Memo sets rationale to kill Al Qaeda-linked Americans

WASHINGTON (AP) - An internal Justice Department memo says it is legal for the government to kill US citizens abroad if it believes they are senior Al-Qaeda leaders continually engaged in operations aimed at killing Americans.

The document, reported on Monday by NBC News, provides a legal rationale behind the Obama administration's use of drone strikes against Al-Qaeda suspects.

The 16-page document says it is lawful to target Al-Qaeda linked US citizens if they pose an "imminent" threat of violent attack against Americans, and that delaying action against such people would create an unacceptably high risk. Such circumstances may necessitate expanding the concept of imminent threat, the memo says.

"The threat posed by Al-Qaeda and its associated forces demands a broader concept of imminence in judging when a person continually planning terror attacks presents an imminent threat," the document added.

A September 2011 drone strike in Yemen killed Anwar al-Awlaki and Samir Khan, both US citizens.

The memo does not require the US to have information about a specific imminent attack against the US. But it does require that capture of a terrorist suspect not be feasible and that any such lethal operation by the US targeting a person comply with fundamental law-of-war principles.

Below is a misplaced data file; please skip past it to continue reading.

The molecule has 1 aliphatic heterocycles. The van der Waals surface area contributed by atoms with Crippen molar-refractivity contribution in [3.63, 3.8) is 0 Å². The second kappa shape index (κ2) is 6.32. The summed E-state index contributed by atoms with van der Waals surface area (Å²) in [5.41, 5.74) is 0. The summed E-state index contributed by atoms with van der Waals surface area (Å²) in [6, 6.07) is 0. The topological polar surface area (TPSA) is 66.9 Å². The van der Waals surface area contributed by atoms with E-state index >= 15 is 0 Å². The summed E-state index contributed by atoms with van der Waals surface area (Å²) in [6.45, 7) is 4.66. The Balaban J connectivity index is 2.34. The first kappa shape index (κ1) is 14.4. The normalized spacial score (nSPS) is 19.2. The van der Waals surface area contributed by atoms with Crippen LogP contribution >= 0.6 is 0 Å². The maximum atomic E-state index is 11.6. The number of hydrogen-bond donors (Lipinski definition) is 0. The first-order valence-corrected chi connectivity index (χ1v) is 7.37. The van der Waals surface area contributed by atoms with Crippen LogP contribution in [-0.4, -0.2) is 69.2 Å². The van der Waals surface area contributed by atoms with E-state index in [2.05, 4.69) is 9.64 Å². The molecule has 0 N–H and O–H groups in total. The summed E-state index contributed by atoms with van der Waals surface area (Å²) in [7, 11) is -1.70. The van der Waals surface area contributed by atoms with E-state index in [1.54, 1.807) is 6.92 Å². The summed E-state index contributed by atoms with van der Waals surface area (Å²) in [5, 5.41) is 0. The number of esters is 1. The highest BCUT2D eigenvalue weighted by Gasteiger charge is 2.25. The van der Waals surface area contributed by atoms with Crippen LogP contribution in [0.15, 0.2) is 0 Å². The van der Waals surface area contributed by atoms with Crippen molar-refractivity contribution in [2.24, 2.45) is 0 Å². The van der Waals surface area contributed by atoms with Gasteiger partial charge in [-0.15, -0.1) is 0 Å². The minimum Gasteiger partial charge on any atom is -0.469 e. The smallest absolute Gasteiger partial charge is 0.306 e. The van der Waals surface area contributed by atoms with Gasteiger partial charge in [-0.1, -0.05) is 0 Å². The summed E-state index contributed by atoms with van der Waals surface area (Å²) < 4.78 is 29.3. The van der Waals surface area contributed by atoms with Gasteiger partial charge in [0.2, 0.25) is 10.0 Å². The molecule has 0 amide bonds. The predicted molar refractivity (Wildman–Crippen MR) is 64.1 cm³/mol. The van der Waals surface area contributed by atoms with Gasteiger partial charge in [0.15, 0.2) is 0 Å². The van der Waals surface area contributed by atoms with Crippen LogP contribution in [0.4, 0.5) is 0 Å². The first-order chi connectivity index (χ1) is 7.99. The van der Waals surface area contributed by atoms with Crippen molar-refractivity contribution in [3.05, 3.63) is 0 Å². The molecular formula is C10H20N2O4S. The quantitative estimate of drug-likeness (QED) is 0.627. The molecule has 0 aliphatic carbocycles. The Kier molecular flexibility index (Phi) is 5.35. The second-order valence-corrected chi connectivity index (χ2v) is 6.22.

"A decision maker determining whether an Al-Qaeda operational leader presents an imminent threat of violent attack against the United States must take into account that certain members of Al-Qaeda ... are continually plotting attacks against the United States" and that "Al-Qaeda would engage in such attacks regularly to the extent it were able to do so," says the document.

The document also says that a decision maker must take into account that "the US government may not be aware of all Al-Qaeda plots as they are developing and thus cannot be confident that none is about to occur; and that ... the nation may have a limited window of opportunity within which to strike in a manner that both has a high likelihood of success and reduces the probability of American casualties."